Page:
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Enrolling in Medicare? What You Need to Know About Eye Exams, Glasses and Vision Care
Do you expect to be joining the ranks of Medicare recipients in the short term? Or are you looking to make changes to your current Medicare coverage during the open enrollment period from October 15 to December 7 each year? Is vision care a priority for you as you navigate Medicare waters? Whatever your questions and concerns, now is the time to get yourself educated on just what Medicare covers, what it doesn’t, and what your options are.
Before we get too deep into the weeds, however, let’s review basic Medicare coverage.
Typically, most people who become eligible for Medicare will receive their red, white and blue Medicare card in the mail about three months before their 65th birthday. Standard Medicare coverage includes Part A, which helps to cover the costs of in-patient hospital care, skilled nursing facility care, hospice care and home health care. Medicare Part A is typically available at no cost to enrollees.
Medicare Part B, on the other hand, assists with the costs of a wide range of medically necessary doctors’ costs, preventive services, screenings, mental health services, and outpatient services. It also covers durable medical equipment. It does not, however, include prescription drug coverage. Additionally, Unlike Part A, Medicare Part B is available at an additional monthly cost.
Here we’ll take the two out of order.
Medicare Part D is specifically for prescription drug coverage, and Medicare enrollees have the option of paying an additional monthly cost for this coverage. You can’t get Medicare Part D without having A and B, so this added cost is on top of the additional cost for Medicare Part B. A second option is to enroll in a Medicare Part C plan, also known as a Medicare Advantage Plan.
Medicare Advantage Plans are supplemental insurance plans that offer enrollees the opportunity to bundle their services. These plans are offered through private insurers and coverage varies between the policy selected, the insurers offering the plan, and from state to state. By law, they must include everything offered in Medicare Part A and B. In many (but not all) cases they may encompass the prescription coverage offered under Medicare Part D. They also may require participants use health care providers in their provider networks.
Some Medicare Advantage Plans come with a monthly fee, while others are offered with no upfront costs but with co-pays later at point of service. Depending on the provider, they may also offer a wide range of extras not covered under Medicare Parts A, B, or D such as dental, hearing aids, and vision care.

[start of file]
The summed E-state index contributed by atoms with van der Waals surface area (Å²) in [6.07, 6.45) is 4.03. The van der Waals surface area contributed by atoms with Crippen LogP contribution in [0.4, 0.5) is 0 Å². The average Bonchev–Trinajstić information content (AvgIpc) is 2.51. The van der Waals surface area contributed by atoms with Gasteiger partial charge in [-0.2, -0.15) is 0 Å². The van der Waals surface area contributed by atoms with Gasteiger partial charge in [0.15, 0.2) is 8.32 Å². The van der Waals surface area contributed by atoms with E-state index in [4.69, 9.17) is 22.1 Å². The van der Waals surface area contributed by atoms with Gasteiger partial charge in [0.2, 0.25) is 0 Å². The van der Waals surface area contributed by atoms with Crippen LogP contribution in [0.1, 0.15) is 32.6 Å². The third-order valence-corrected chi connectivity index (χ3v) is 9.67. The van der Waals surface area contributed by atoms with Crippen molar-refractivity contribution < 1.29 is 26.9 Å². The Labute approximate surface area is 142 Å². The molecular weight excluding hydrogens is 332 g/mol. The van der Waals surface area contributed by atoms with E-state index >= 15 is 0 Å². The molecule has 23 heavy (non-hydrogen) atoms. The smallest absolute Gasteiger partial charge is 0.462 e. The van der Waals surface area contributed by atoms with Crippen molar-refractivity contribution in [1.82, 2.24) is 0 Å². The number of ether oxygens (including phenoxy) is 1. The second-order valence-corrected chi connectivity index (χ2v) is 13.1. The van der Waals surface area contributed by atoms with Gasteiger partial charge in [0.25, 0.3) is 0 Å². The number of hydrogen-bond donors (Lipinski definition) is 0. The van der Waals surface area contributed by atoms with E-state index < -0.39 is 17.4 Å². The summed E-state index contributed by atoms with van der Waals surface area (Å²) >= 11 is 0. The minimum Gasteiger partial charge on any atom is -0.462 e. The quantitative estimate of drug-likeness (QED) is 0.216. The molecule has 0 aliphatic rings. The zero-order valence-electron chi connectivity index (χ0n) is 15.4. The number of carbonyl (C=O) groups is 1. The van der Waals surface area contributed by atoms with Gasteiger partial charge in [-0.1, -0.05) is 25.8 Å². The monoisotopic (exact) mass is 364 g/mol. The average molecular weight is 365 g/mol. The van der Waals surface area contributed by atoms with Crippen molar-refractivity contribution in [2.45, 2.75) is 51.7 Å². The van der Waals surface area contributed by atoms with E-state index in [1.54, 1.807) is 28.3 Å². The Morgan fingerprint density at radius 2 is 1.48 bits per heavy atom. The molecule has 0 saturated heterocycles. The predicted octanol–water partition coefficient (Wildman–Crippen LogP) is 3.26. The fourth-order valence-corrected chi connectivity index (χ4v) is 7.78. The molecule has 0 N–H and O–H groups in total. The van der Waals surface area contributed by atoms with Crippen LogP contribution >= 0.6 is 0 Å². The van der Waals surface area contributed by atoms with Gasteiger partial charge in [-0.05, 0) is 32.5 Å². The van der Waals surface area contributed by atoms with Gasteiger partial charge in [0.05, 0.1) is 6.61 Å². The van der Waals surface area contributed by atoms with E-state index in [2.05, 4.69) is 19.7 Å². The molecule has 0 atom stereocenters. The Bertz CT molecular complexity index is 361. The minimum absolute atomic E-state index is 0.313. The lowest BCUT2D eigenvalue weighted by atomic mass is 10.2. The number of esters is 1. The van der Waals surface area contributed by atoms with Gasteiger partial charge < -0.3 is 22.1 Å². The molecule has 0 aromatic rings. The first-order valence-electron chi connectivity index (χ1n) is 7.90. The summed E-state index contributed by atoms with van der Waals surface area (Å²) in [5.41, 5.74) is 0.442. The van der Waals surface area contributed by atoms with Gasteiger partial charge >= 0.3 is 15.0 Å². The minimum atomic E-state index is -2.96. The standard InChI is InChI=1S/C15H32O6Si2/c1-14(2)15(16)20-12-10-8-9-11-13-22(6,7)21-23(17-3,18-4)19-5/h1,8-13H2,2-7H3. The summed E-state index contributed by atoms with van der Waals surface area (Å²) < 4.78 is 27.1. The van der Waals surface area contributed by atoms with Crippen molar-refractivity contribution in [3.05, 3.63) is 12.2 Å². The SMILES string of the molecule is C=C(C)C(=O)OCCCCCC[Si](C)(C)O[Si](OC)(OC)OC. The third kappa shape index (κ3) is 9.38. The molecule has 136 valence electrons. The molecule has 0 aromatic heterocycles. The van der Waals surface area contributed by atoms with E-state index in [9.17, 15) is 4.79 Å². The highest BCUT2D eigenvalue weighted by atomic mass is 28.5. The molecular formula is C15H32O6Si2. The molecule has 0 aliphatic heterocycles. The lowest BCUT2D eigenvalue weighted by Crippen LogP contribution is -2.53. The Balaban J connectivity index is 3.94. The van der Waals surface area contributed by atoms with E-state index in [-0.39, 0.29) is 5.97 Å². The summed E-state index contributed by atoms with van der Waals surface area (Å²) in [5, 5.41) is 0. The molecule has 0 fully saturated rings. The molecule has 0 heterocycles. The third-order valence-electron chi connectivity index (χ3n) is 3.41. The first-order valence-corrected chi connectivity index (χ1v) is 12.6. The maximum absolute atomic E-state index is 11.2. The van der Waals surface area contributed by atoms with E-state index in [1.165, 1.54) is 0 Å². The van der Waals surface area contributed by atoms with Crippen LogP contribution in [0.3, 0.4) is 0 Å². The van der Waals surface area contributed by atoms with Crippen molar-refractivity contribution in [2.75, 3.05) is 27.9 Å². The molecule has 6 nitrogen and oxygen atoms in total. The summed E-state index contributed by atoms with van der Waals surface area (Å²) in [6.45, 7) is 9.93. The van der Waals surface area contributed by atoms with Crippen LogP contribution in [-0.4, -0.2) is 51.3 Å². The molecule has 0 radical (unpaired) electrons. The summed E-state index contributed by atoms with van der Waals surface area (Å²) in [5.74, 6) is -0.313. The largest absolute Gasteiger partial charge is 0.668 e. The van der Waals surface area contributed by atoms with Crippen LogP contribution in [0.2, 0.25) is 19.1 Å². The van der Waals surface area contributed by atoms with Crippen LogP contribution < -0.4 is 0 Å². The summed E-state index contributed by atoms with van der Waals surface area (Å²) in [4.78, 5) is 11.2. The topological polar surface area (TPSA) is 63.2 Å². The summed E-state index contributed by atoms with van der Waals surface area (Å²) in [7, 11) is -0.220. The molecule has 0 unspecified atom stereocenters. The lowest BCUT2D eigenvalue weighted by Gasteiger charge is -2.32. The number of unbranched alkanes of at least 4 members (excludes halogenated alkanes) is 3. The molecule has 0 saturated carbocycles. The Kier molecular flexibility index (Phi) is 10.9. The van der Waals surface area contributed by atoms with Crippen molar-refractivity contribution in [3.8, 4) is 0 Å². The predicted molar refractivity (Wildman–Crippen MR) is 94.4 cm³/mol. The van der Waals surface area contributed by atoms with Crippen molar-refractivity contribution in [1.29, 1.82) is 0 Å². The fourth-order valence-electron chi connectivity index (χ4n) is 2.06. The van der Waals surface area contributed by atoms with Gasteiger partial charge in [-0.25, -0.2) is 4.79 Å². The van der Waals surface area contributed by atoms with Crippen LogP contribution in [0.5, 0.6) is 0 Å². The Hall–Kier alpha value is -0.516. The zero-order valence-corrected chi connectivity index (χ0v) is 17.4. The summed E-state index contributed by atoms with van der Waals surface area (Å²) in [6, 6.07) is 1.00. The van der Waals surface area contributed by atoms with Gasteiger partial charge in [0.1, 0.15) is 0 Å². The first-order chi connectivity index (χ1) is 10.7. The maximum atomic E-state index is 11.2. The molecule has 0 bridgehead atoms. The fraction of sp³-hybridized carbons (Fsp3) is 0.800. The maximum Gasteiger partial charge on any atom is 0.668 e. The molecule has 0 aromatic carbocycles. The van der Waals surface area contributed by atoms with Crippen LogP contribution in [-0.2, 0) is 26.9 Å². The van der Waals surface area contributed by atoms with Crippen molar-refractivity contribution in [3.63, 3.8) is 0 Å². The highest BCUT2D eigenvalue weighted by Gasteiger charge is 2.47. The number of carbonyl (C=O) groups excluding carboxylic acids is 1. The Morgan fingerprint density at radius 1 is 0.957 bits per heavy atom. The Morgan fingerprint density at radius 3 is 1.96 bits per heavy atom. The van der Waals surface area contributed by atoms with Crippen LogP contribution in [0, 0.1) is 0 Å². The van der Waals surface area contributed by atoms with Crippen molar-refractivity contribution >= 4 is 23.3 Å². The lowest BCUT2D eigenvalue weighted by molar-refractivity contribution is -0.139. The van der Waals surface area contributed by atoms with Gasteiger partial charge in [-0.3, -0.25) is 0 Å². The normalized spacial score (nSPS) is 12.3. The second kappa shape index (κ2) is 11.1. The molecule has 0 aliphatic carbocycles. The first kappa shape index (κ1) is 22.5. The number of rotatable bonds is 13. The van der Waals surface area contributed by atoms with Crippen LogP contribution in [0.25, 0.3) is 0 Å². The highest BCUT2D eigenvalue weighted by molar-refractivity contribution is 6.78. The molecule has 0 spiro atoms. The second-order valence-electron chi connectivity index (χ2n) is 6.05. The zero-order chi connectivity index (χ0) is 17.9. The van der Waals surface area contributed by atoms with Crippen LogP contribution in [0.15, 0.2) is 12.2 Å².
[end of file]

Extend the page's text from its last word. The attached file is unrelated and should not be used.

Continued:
Vision care you say? So where does Medicare stand with that?
Medicare parts A and B do not cover routine eye exams, so the cost of a routine exam is totally the responsibility of the patient. Medicare also does not cover eye exams simply to determine a prescription. A few exceptions exist, such as if the Medicare recipient is receiving eye treatments while a patient is in a hospital or having eye surgery as a result of an injury.
Additionally, Medicare will cover eye exams to determine if the patient has certain medical conditions such as diabetic retinopathy, age-related macular degeneration, or glaucoma.
Medicare enrollees who desire to have vision coverage may want to opt for a Medicare Advantage Plan that includes vision coverage. Plans with vision coverage vary but are offered in all 50 states.
Medicare parts A and B do not cover prescription eyeglasses, with one notable exception. It does provide coverage for one pair of eyeglasses with standard frames or a set of contact lenses for patients who have had cataract surgery that includes the implant of an intraocular lens. Suppliers of the eyeglasses or contact lenses must be enrolled with Medicare.
In general, Medicare parts A and B will not cover routine eye care services. However, it will cover the costs to diagnose and treat more serious eye-related problems, including cataract surgery, diabetic retinopathy, macular degeneration, glaucoma, not to mention eye injuries. Additionally, while such conditions as dry eyes and allergies are not necessarily serious eye problems, they can impact vision, and Medicare will typically cover a diagnostic exam and prescription eye drops to treat the problem.
Medicare recipients who elect Part B coverage are entitled to a one-time “Welcome to Medicare” preventive visit and health assessment anytime during the first 12 months they have Medicare Part B. Enrollees may schedule this free visit with any healthcare provider that accepts assignment–meaning a health care provider who accepts the payment amount determined by Medicare as full-payment for the service.
Part of that preventive visit should include a basic vision exam, so if you’re new to Medicare, be sure to take advantage of that offer. It’s all part of getting a good baseline and education about preventive services to help keep you as healthy as possible during your senior years.
Disclaimer: MoneyMagpie is not a licensed financial advisor and therefore information found here including opinions, commentary, suggestions or strategies are for informational, entertainment or educational purposes only. This should not be considered as financial advice. Anyone thinking of investing should conduct their own due diligence.